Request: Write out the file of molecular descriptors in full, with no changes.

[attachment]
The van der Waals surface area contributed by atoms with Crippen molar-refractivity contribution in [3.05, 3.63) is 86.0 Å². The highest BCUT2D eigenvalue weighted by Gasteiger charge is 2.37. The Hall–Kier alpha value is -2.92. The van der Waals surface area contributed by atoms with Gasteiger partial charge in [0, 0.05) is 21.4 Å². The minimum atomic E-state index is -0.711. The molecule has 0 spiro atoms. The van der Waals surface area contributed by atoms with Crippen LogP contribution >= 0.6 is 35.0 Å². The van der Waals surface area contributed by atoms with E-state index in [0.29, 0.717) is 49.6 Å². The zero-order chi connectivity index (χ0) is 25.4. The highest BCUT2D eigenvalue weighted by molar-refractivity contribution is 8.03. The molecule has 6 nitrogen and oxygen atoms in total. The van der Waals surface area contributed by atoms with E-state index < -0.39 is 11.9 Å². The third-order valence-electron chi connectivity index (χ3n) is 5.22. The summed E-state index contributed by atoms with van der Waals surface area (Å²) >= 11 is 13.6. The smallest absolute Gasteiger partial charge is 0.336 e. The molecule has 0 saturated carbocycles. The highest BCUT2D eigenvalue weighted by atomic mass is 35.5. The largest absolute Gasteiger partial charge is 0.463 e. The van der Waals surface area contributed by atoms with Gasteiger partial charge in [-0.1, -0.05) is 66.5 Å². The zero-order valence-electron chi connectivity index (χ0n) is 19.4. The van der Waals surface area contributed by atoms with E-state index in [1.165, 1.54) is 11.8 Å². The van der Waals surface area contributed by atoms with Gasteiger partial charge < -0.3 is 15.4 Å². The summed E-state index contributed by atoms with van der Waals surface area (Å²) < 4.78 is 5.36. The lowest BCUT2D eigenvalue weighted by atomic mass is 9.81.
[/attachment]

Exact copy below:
The van der Waals surface area contributed by atoms with Crippen molar-refractivity contribution in [3.05, 3.63) is 86.0 Å². The highest BCUT2D eigenvalue weighted by Gasteiger charge is 2.37. The Hall–Kier alpha value is -2.92. The van der Waals surface area contributed by atoms with Gasteiger partial charge in [0, 0.05) is 21.4 Å². The minimum atomic E-state index is -0.711. The molecule has 0 spiro atoms. The van der Waals surface area contributed by atoms with Crippen LogP contribution >= 0.6 is 35.0 Å². The van der Waals surface area contributed by atoms with E-state index in [0.29, 0.717) is 49.6 Å². The zero-order chi connectivity index (χ0) is 25.4. The highest BCUT2D eigenvalue weighted by molar-refractivity contribution is 8.03. The molecule has 6 nitrogen and oxygen atoms in total. The van der Waals surface area contributed by atoms with E-state index < -0.39 is 11.9 Å². The third-order valence-electron chi connectivity index (χ3n) is 5.22. The summed E-state index contributed by atoms with van der Waals surface area (Å²) >= 11 is 13.6. The smallest absolute Gasteiger partial charge is 0.336 e. The molecule has 0 saturated carbocycles. The highest BCUT2D eigenvalue weighted by atomic mass is 35.5. The largest absolute Gasteiger partial charge is 0.463 e. The van der Waals surface area contributed by atoms with Gasteiger partial charge in [-0.1, -0.05) is 66.5 Å². The zero-order valence-electron chi connectivity index (χ0n) is 19.4. The van der Waals surface area contributed by atoms with E-state index in [1.165, 1.54) is 11.8 Å². The van der Waals surface area contributed by atoms with Gasteiger partial charge < -0.3 is 15.4 Å². The summed E-state index contributed by atoms with van der Waals surface area (Å²) < 4.78 is 5.36. The lowest BCUT2D eigenvalue weighted by atomic mass is 9.81.